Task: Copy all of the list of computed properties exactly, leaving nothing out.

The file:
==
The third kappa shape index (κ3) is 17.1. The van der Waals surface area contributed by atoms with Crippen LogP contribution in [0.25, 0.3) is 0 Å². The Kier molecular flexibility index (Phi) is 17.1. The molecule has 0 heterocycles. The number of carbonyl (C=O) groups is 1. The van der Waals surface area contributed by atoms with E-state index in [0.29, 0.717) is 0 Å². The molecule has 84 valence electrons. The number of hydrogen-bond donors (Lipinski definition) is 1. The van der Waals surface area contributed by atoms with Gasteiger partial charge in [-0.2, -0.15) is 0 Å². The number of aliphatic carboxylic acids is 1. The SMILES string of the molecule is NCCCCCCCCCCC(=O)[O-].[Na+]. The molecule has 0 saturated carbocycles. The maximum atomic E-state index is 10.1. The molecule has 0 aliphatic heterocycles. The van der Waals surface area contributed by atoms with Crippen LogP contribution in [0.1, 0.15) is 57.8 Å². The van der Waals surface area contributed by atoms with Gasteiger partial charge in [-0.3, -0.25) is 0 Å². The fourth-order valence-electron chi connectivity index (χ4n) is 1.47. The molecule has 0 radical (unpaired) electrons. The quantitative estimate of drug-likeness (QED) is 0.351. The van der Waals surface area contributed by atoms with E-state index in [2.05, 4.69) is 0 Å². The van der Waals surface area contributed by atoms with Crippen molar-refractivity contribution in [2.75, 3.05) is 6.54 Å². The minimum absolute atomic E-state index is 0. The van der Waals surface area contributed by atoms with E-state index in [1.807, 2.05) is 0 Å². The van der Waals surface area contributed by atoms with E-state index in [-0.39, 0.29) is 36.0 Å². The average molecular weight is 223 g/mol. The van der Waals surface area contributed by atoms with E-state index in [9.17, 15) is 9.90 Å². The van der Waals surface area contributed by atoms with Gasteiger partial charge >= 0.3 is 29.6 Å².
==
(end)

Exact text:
The third kappa shape index (κ3) is 17.1. The van der Waals surface area contributed by atoms with Crippen LogP contribution in [0.25, 0.3) is 0 Å². The Kier molecular flexibility index (Phi) is 17.1. The molecule has 0 heterocycles. The number of carbonyl (C=O) groups is 1. The van der Waals surface area contributed by atoms with E-state index in [0.29, 0.717) is 0 Å². The molecule has 84 valence electrons. The number of hydrogen-bond donors (Lipinski definition) is 1. The van der Waals surface area contributed by atoms with Gasteiger partial charge in [-0.2, -0.15) is 0 Å². The number of aliphatic carboxylic acids is 1. The SMILES string of the molecule is NCCCCCCCCCCC(=O)[O-].[Na+]. The molecule has 0 saturated carbocycles. The maximum atomic E-state index is 10.1. The molecule has 0 aliphatic heterocycles. The van der Waals surface area contributed by atoms with Crippen LogP contribution in [0.1, 0.15) is 57.8 Å². The van der Waals surface area contributed by atoms with Gasteiger partial charge in [-0.3, -0.25) is 0 Å². The fourth-order valence-electron chi connectivity index (χ4n) is 1.47. The molecule has 0 radical (unpaired) electrons. The quantitative estimate of drug-likeness (QED) is 0.351. The van der Waals surface area contributed by atoms with E-state index in [2.05, 4.69) is 0 Å². The van der Waals surface area contributed by atoms with Crippen molar-refractivity contribution in [2.75, 3.05) is 6.54 Å². The minimum absolute atomic E-state index is 0. The van der Waals surface area contributed by atoms with E-state index in [1.807, 2.05) is 0 Å². The van der Waals surface area contributed by atoms with E-state index in [-0.39, 0.29) is 36.0 Å². The average molecular weight is 223 g/mol. The van der Waals surface area contributed by atoms with E-state index in [9.17, 15) is 9.90 Å². The van der Waals surface area contributed by atoms with Gasteiger partial charge >= 0.3 is 29.6 Å².